Iceland Mag

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Iceland Mag

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Growing diversity: Immigrants now 12% of Icelandic population, up just 2.1% 20 years ago

By Staff

  • Growing diversity Just two decades ago Iceland had only a handful of immigrants. Photo/Stefán Karlsson

With growing immigration Iceland continues to become a more diverse nation, figures from Statistics Iceland reveal. The latest figures show that immigrants now make up 12% of the population, up from 2.1% twenty years ago. A large share of these are foreign nationals who make up 8.9% of the total population, up from 1.9% two decades years ago.

A changing nation
The proportion of immigrants has been rising steadily since 2012. The number had risen rapidly in the years leading up to the financial crash of 2008, when it dropped for a few years. The number of first generation immigrants in Iceland on January 1 2017 was 35,997, and the number of second generation immigrants 4,473 second generation. 

Twenty years ago only 5,357 first generation and 345 second generation immigrants lived in Iceland. An immigrant is a person born abroad with both parents foreign born and all grandparents foreign born, whereas a second generation immigrant is born in Iceland having immigrant parents.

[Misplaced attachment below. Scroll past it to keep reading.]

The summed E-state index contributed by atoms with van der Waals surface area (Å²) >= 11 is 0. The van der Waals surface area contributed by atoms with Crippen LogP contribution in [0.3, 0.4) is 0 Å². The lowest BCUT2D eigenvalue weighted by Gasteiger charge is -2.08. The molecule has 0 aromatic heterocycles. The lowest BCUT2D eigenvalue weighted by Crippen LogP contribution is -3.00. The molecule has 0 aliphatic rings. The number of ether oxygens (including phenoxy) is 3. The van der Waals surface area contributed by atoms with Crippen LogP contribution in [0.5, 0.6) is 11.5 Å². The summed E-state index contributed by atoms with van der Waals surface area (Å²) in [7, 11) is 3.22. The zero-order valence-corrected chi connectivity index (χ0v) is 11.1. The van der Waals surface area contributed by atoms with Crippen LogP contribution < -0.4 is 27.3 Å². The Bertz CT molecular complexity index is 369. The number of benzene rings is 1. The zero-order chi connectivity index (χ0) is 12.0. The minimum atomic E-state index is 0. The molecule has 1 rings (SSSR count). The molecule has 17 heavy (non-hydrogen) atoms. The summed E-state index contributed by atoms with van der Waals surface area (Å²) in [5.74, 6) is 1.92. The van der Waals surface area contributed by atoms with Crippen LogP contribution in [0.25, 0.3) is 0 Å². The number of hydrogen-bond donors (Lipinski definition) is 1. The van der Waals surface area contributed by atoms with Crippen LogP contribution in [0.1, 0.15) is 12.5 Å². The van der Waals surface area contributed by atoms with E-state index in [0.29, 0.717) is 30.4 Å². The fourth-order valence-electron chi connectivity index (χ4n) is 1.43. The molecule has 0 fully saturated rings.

People born in Poland were by far the most numerous group of immigrants. In 2017, 13,771 immigrants or 38.3% of the total immigrant population were born in Poland. Other large immigrant groups were born in Lithuania (1,880) and in the Philippines (1,610).

18.8% of the population has foreign roots
People with a foreign background, defined as having one parent of foreign origin, has also increased. Now 6.8% of the Icelandic population has one foreign born parent. Taken together first and second generation immigrants as well as people with a foreign background now make up 18.8% of the population, making Iceland a decidedly more cosmopolitan nation. 

In 2016, 703 persons were granted Icelandic citizenship, compared with 801 in 2015. 

Population with foreign background
 

 

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